On Ludwig von Mises

Some quotes from this important economist and thinker:

It is worth knowing something about the important Austrian-American economist, historian, philosopher and social critic Ludwig von Mises (1881-1973). Given the huge importance of the man and his work (especially in terms of classical liberalism and what is known as the Austrian School of Economics), he is worth taking a closer look at.

His free-market economics has had a big impact on a number of important economists and libertarian thinkers (some of whom were his students). These include people such as Friedrich Hayek, Murray Rothbard, Ayn Rand, Milton Friedman, and Ron Paul.

He certainly was an exceptionally intelligent thinker and a prolific writer. He was born to Jewish parents in what is now Ukraine, and by the age of twelve he spoke fluent German, Russian, Polish and French, read Latin and could understand Ukrainian.

He and his wife fled Austria in 1940 and settled in New York. For many years he was a visiting professor at New York University (from 1945 until his retirement in 1969). He penned some 20 key works, with various collections of his addresses and articles published after his death.

Over the years I picked up ten of his works, so I will list each one here in alphabetical order. I will also include a quote or two from each one of them. Hopefully this brief introduction to von Mises will spur some of you on to read his works for yourself.

The Anti-Capitalist Mentality (Libertarian Press, 1956, 1981)

People do not ask for socialism because they know that socialism will improve their conditions, and they do not reject capitalism because they know that it is a system prejudicial to their interests. They are socialists because they believe that socialism will improve their conditions, and they hate capitalism because they believe that it harms them. They are socialists because they are blinded by envy and ignorance. They stubbornly refuse to study economics and spurn the economists’ devastating critique of the socialist plans because, in their eyes, economics, being an abstract theory, is simply nonsense. They pretend to trust only in experience. But they no less stubbornly refuse to take cognizance of the undeniable facts of experience, viz., that the common man’s standard of living is incomparably higher in capitalistic America than in the socialist paradise of the Soviets. (p. 46)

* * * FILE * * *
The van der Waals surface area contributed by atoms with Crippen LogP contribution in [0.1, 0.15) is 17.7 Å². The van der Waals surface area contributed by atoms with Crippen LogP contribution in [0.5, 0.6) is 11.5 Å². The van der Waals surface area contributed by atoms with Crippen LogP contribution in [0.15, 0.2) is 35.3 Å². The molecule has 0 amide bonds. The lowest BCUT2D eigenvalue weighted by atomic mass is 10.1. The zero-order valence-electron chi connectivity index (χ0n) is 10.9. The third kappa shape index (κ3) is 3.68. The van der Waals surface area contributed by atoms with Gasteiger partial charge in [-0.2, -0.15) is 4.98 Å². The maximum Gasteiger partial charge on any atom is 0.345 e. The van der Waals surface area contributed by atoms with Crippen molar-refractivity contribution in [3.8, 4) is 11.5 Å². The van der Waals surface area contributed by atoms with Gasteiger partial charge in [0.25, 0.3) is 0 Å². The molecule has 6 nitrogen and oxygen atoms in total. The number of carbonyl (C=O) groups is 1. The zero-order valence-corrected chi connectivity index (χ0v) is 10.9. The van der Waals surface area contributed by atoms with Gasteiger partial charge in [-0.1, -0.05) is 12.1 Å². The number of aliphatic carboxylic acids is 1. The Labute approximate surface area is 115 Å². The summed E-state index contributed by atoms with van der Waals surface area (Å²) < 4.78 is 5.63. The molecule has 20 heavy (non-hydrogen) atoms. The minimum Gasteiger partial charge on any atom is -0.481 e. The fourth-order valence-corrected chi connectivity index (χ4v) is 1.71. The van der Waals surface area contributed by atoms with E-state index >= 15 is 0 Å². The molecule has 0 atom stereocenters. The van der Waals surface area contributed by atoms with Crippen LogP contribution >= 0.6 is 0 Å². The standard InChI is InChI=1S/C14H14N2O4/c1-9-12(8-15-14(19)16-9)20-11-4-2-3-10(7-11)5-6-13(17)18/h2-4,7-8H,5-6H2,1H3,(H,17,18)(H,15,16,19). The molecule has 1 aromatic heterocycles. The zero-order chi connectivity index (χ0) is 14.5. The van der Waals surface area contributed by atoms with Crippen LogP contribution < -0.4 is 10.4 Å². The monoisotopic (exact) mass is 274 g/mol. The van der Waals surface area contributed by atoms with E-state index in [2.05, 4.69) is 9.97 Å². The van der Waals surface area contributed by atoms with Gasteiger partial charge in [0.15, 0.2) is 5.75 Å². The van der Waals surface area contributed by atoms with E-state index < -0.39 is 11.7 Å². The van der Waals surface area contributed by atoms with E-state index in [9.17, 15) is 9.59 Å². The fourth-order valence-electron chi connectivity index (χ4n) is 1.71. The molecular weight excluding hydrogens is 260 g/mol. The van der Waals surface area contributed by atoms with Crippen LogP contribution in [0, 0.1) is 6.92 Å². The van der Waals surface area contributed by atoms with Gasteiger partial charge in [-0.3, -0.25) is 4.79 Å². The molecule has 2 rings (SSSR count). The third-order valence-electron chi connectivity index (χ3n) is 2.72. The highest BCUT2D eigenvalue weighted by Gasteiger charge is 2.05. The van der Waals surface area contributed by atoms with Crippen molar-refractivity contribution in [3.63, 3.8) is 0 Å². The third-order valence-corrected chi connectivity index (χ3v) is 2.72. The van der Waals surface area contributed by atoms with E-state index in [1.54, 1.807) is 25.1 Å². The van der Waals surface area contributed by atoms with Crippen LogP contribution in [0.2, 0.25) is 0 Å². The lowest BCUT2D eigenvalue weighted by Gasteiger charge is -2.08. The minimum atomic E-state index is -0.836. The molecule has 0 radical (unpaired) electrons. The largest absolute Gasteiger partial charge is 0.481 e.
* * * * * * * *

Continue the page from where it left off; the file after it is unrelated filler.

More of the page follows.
Bureaucracy (Yale University Press, 1944,1962)

Totalitarianism is much more than mere bureaucracy. It is the subordination of every individual’s whole life, work, and leisure to the orders of those in power and office. It is the reduction of man to a cog in an all embracing machine of compulsion and coercion. It forces the individual to renounce any activity of which the government does not approve. It tolerates no expression of dissent. It is the transformation of society into a strictly disciplined labor-army—as the advocates of socialism say—or into a penitentiary—as its opponents say. At any rate it is the radical break from the way of life to which the civilized nations clung in the past. (p. 17)